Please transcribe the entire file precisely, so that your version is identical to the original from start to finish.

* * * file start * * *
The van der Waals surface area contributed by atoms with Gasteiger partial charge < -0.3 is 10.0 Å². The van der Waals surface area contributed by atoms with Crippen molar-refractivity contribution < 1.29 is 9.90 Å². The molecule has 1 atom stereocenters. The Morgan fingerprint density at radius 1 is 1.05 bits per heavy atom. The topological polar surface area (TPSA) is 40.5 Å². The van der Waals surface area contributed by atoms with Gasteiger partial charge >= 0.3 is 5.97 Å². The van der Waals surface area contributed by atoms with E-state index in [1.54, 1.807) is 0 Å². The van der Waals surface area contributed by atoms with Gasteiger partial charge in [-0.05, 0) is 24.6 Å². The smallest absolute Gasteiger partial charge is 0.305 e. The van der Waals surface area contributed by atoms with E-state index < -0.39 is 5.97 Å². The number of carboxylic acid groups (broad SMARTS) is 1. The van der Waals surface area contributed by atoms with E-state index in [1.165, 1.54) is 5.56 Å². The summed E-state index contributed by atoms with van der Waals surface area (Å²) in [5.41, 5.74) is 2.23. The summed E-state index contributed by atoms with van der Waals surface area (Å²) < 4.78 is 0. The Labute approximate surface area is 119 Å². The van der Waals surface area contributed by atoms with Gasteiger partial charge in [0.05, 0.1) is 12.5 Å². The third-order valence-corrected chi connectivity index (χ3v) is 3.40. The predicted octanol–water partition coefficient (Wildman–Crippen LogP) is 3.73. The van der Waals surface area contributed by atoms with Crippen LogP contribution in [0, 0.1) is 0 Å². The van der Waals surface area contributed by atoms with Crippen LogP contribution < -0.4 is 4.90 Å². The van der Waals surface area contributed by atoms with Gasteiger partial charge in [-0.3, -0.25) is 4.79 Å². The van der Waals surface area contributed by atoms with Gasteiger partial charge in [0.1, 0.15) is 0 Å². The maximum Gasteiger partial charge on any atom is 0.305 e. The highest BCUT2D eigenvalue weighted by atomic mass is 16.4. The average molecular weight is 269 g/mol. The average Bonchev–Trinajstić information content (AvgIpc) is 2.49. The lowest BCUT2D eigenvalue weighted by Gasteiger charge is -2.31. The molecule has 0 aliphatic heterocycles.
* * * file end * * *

The van der Waals surface area contributed by atoms with Gasteiger partial charge < -0.3 is 10.0 Å². The van der Waals surface area contributed by atoms with Crippen molar-refractivity contribution < 1.29 is 9.90 Å². The molecule has 1 atom stereocenters. The Morgan fingerprint density at radius 1 is 1.05 bits per heavy atom. The topological polar surface area (TPSA) is 40.5 Å². The van der Waals surface area contributed by atoms with Gasteiger partial charge >= 0.3 is 5.97 Å². The van der Waals surface area contributed by atoms with E-state index in [1.54, 1.807) is 0 Å². The van der Waals surface area contributed by atoms with Gasteiger partial charge in [-0.05, 0) is 24.6 Å². The smallest absolute Gasteiger partial charge is 0.305 e. The van der Waals surface area contributed by atoms with E-state index < -0.39 is 5.97 Å². The number of carboxylic acid groups (broad SMARTS) is 1. The van der Waals surface area contributed by atoms with E-state index in [1.165, 1.54) is 5.56 Å². The summed E-state index contributed by atoms with van der Waals surface area (Å²) in [5.41, 5.74) is 2.23. The summed E-state index contributed by atoms with van der Waals surface area (Å²) < 4.78 is 0. The Labute approximate surface area is 119 Å². The van der Waals surface area contributed by atoms with Gasteiger partial charge in [0.05, 0.1) is 12.5 Å². The third-order valence-corrected chi connectivity index (χ3v) is 3.40. The predicted octanol–water partition coefficient (Wildman–Crippen LogP) is 3.73. The van der Waals surface area contributed by atoms with Crippen LogP contribution in [0, 0.1) is 0 Å². The van der Waals surface area contributed by atoms with Crippen LogP contribution < -0.4 is 4.90 Å². The van der Waals surface area contributed by atoms with Gasteiger partial charge in [-0.3, -0.25) is 4.79 Å². The van der Waals surface area contributed by atoms with Gasteiger partial charge in [0.1, 0.15) is 0 Å². The maximum Gasteiger partial charge on any atom is 0.305 e. The highest BCUT2D eigenvalue weighted by atomic mass is 16.4. The average molecular weight is 269 g/mol. The average Bonchev–Trinajstić information content (AvgIpc) is 2.49. The lowest BCUT2D eigenvalue weighted by Gasteiger charge is -2.31. The molecule has 0 aliphatic heterocycles.